From the Disability Statistics Center:
An estimated 1.6 million Americans residing outside of institutions use wheelchairs, according to 199495 data from the National Health Interview Survey on Disability (NHIS-D). Most (1.5 million) use manual devices, with only 155,000 people using electric wheelchairs.The footnotes tell us: "There are also an estimated 142,000 scooter users, for a total of 1.7 million users of wheelchairs or scooters."
I'm not sure why scooter users are excluded from the 155,000 since many people use scooters as wheelchairs rather than for very long distances only. I'm curious about how the sampling was done and how part-time use counts since many people do not need wheelchairs in their homes but do need them outside their homes; I am assuming that temporary use was excluded, though maybe it shouldn't be since this population also needs accommodation.
But basically, there are at least 2 million wheelchair and scooter users whom we can expect to see out and about regularly (and many more that are invisible to us), and probably that can be multiplied several times more if you include temporary disability. Most use manual wheelchairs, though I have to wonder if more don't need power wheelchairs.
-0.4 of the working age population uses a wheelchair. Given that some people may be unable to work because of health and that scooter use isn't added in, that means we should expect at least 1 in every 300 employees to use a wheelchair. Again, maybe far more if you include temporary use. And we should see a far higher percentage than 1/300 employees with a major disability since there are many manifestations of disability.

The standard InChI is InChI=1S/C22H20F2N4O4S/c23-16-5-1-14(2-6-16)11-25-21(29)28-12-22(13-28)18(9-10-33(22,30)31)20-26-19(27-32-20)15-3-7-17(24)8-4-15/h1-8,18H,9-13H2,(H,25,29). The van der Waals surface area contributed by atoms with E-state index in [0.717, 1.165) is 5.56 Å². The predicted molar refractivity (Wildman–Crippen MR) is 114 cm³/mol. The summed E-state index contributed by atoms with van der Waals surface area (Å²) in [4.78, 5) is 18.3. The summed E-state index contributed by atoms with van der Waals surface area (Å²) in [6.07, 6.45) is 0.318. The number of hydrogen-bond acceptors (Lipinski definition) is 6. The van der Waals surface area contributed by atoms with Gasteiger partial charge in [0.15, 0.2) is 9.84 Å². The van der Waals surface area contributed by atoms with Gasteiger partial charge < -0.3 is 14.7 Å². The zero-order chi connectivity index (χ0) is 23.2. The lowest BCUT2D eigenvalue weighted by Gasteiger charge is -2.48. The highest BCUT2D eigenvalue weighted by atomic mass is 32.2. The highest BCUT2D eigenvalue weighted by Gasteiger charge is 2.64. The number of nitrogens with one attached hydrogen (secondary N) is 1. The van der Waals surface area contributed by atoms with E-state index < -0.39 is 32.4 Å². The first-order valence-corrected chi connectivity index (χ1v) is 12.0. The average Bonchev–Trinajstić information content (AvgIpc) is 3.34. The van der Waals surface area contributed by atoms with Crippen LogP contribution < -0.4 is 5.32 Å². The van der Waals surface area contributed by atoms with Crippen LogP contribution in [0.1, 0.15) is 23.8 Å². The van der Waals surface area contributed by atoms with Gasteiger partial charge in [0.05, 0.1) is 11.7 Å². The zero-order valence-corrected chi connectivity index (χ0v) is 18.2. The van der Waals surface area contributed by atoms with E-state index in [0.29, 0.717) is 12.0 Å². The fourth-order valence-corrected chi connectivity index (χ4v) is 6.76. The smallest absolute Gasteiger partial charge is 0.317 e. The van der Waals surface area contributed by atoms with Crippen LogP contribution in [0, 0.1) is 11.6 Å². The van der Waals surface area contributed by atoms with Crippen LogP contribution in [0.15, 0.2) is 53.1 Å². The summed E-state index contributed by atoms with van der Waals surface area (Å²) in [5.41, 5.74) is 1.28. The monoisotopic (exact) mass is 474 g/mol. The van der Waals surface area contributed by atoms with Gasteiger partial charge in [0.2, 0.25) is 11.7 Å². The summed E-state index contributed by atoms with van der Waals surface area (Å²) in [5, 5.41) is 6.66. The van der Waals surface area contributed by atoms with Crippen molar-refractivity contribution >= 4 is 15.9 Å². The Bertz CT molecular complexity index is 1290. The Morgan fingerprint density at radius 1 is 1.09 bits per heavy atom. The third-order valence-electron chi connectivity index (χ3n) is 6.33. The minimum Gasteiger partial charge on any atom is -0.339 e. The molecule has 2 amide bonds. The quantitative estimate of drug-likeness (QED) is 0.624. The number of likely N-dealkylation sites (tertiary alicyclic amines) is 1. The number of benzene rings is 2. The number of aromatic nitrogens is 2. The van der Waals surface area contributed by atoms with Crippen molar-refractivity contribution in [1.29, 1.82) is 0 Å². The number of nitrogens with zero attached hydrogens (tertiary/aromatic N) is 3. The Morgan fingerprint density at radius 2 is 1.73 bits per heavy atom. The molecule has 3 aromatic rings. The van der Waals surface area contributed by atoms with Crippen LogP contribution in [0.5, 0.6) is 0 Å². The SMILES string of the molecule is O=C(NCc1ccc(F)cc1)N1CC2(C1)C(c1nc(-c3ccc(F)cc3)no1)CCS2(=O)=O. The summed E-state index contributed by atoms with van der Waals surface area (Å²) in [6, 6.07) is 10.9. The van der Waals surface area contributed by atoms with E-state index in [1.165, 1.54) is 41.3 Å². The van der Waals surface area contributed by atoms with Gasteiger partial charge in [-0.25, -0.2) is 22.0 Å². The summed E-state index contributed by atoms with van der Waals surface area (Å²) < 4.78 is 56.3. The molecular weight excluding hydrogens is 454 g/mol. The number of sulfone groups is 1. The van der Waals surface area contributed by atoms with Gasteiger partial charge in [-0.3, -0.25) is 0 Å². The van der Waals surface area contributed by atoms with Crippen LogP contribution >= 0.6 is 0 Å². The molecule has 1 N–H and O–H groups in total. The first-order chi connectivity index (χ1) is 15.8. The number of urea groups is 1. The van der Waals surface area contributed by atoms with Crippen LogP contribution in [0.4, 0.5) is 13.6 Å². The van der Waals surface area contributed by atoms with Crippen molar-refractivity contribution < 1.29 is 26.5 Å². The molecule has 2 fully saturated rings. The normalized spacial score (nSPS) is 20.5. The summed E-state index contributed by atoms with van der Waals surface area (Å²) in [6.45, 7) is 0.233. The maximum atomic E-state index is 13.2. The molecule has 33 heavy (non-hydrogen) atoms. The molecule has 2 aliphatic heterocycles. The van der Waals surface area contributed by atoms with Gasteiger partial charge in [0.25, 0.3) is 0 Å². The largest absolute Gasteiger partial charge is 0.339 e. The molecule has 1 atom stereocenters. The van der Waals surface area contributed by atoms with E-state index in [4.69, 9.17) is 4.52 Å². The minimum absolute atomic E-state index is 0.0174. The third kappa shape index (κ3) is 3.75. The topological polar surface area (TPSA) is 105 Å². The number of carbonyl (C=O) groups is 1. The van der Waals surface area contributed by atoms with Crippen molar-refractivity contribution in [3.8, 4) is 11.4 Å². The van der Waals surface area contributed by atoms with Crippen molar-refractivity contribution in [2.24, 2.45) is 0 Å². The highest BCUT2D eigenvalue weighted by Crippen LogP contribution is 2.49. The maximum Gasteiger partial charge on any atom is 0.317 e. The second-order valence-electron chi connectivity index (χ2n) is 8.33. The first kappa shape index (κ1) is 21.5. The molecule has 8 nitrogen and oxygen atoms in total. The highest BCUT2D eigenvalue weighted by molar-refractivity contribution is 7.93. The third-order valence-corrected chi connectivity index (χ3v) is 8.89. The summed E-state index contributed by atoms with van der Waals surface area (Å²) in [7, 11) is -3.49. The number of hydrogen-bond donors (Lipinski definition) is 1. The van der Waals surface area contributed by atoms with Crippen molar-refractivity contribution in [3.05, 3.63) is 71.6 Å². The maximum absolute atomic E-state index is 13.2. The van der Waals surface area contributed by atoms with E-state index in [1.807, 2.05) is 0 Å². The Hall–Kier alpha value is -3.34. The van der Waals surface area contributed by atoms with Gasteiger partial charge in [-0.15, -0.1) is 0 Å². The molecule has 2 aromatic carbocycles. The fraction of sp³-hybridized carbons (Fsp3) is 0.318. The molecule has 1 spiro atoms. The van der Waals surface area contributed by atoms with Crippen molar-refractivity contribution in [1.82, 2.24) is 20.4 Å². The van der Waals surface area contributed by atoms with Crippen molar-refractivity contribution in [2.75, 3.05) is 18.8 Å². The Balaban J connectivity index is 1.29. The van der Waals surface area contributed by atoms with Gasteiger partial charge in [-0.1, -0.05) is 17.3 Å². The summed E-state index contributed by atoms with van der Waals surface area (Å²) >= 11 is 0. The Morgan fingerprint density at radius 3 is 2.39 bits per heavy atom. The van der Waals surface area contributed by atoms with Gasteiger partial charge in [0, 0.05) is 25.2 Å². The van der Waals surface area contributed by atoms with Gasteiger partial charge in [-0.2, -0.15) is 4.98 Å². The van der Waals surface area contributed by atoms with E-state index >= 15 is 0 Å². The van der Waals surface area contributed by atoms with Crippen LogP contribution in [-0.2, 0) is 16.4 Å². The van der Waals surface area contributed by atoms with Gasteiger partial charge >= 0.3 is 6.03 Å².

-About 80% of wheelchair users perceive themselves as having a disability.
-Women are more likely to use power chairs (limited upper body strength?).
Rather than saying "educational attainment is low," I'd suggest that barriers to education still exist, both physical and attitudinal.
One table can be used to address public misconception of wheelchair users as unable to move or walk at all, and combined are 5 times more common than paralysis or amputation. Of course there is also partial paralysis, people with MS may be able to walk some, and some people with stroke may be able to ambulate a short distance. Surprisingly, muscular dystrophy, ALS, and similar diseases don't even show up in the statistics--I hope people were self-reporting rather than offered a list of options.